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Elife. 2018 Sep 18;7. pii: e37138. doi: 10.7554/eLife.37138.

Human gut Bacteroides capture vitamin B12 via cell surface-exposed lipoproteins.

Author information

1
Department of Microbial Pathogenesis, Yale University, New Haven, United States.
2
Microbial Sciences Institute, Yale University, New Haven, United States.
3
W.M. Keck Biotechnology Resource Laboratory, Yale University School of Medicine, New Haven, United States.

Abstract

Human gut Bacteroides use surface-exposed lipoproteins to bind and metabolize complex polysaccharides. Although vitamins and other nutrients are also essential for commensal fitness, much less is known about how commensal bacteria compete with each other or the host for these critical resources. Unlike in Escherichia coli, transport loci for vitamin B12 (cobalamin) and other corrinoids in human gut Bacteroides are replete with conserved genes encoding proteins whose functions are unknown. Here we report that one of these proteins, BtuG, is a surface-exposed lipoprotein that is essential for efficient B12 transport in B. thetaiotaomicron. BtuG binds B12 with femtomolar affinity and can remove B12 from intrinsic factor, a critical B12 transport protein in humans. Our studies suggest that Bacteroides use surface-exposed lipoproteins not only for capturing polysaccharides, but also to acquire key vitamins in the gut.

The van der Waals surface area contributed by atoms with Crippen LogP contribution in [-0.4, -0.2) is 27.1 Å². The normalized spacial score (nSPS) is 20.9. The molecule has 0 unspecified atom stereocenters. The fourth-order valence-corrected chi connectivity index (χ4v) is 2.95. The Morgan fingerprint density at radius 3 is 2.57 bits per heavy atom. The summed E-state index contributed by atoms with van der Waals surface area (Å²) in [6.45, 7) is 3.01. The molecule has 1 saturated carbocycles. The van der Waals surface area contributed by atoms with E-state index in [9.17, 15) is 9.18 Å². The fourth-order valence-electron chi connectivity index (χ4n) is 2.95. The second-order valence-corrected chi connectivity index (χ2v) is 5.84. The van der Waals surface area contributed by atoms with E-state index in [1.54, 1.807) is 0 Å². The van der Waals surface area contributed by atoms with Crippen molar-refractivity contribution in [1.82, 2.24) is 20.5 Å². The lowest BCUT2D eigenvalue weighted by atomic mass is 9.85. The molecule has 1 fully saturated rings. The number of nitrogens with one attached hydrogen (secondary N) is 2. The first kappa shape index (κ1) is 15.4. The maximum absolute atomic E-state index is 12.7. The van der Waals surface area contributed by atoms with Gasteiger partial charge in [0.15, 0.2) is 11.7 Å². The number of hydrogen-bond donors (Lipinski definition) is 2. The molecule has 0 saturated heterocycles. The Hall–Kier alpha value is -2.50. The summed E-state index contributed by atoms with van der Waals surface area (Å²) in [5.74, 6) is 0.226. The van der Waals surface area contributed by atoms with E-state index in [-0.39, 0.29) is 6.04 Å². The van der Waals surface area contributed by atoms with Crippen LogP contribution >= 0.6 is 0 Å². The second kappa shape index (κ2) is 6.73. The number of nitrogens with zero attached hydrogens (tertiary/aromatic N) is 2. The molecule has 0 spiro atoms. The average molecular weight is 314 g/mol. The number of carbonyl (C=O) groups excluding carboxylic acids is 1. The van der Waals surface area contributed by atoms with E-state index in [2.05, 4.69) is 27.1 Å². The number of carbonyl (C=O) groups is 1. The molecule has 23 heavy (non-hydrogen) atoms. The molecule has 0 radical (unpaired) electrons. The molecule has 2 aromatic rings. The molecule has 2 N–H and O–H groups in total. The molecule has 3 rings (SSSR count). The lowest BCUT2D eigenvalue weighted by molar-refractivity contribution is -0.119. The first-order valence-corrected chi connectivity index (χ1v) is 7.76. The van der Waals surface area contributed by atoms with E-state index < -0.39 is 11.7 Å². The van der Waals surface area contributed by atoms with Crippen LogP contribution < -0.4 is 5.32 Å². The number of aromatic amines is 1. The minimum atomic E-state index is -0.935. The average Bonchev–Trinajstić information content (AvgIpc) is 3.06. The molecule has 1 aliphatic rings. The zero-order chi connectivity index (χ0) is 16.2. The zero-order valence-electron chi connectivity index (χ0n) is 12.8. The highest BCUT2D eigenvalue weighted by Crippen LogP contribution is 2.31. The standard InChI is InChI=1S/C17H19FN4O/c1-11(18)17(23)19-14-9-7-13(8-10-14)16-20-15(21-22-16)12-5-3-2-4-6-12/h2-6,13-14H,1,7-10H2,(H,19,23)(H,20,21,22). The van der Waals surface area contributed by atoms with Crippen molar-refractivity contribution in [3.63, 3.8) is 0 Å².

KEYWORDS:

corrinoid; gut; infectious disease; intrinsic factor; lipoprotein; microbiology; microbiome; vitamin B12

PMID:
30226189
PMCID:
PMC6143338
DOI:
10.7554/eLife.37138
[Indexed for MEDLINE]
Free PMC Article

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